The man made disaster that is Flint, Michigan actually comprises a lot more than toxic sludge coming out of the drinking fountains, but that’s where the nation’s focus is at the moment. While the government is hard at work (*cough*) trying to come up with a solution, activists are putting pressure on the Environmental Protection Agency to step in and make sure we don’t have this sort of problem anywhere else. (Roll Call)

Now health advocates are calling on the Environmental Protection Agency to quickly toughen the protections that states must require of local water systems under the Safe Drinking Water Act.

Among the mandates on the table is the eventual and costly replacement of all lead pipes in drinking water systems, rather than just those shown to be an immediate threat to health.

The EPA has been holding talks since 2010 on long-term revisions to its Lead and Copper Rule, last updated in 2007 after two years of deliberations.

We would be remiss in our coverage of this story if we didn’t point out the irony and gallows humor in asking the EPA to do something about this. Given their recent track record of poisoning rivers and failing in nearly everything they get their mitts on, telling them to clean up the nation’s potable water supply is akin to calling in Elmer Fudd to supervise gun safety classes. But as unlikely of a savior the agency may be, this actually is one of the assigned jobs of the EPA under the provisions of the Safe Drinking Water Act. But what new mandates will they be able to reasonably hand down to the states to ensure that we (literally) get the lead out of the water?

Short of replacing everything, I’m told by reliable authorities that lead pipes can have a scale of protective coating built up on their interior surfaces, limiting the amount of lead which leaches into the water. This apparently requires introducing lime or other additives to the water supply and flushing all the standing water out of they system. None of that, however, is as good as replacing the pipes with less toxic building materials.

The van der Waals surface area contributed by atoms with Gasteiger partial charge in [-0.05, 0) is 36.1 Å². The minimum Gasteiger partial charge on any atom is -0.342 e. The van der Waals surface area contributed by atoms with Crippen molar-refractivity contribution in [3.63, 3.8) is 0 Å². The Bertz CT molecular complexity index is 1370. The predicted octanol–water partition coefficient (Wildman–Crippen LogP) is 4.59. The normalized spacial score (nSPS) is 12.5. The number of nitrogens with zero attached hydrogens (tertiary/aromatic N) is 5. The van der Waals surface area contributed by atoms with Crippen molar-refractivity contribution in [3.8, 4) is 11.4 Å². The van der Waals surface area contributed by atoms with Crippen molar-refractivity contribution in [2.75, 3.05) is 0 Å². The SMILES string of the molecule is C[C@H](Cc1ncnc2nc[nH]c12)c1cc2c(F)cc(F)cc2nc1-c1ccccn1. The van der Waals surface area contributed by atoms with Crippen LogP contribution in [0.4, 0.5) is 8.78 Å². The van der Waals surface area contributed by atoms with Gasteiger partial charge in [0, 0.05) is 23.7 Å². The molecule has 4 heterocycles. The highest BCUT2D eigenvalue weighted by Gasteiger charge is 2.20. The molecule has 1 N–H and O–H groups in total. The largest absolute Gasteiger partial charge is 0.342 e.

But just having copper piping available isn’t enough. Almost all homes built up until the 1980s still have lead solder connecting copper pipes. Also, many major U.S. cities still rely completely on lead piping to bring water from utilities to homes and public buildings. The EPA has already looked at the wider problem and they know there is no quick fix. (Safe Plumbing)

It is essential to the nation’s health that lead piping systems be upgraded, a task estimated by the EPA in 2003 to cost $276.8 billion and take more than 20 years to achieve. In the meantime, the best protection for the U.S. public is the ongoing testing and monitoring of what makes up our drinking water. The amount of lead and other minerals that actually leach into the water is far more critical than how much is used to manufacture the products that come in contact with the drinking water.

Unfortunately this is yet another problem which deals with the entire “crumbling infrastructure” debate taking place today. Much like the power grid, which needs to be much more flexible and able to isolate vulnerable sections during a wide scale outage, the water lines spread out over wide areas affecting pretty much everyone. But unlike the power lines, it’s the state and municipal governments who own and are responsible for the water lines. The lead pipes eventually need to be replaced entirely, but it’s one of those vastly expensive projects (see the quarter trillion dollar estimate above) which people generally don’t want to think about when there’s still (relatively) potable water coming out of the faucet.

If the EPA jumps in with some sort of reactionary mandate saying every pipe in the nation needs to be fixed in the next five years, they’re going to bankrupt a lot of cities and towns. Thus far they’ve resisted anything that drastic, but with this much of a spotlight on the problem they may change their tune. Far better would be a staged approach where the worst offenders get fixed first, slowly rolling it out from there over a number of decades. And yes, it will probably require some federal funding to support the effort, but it may be one of those things we can’t avoid.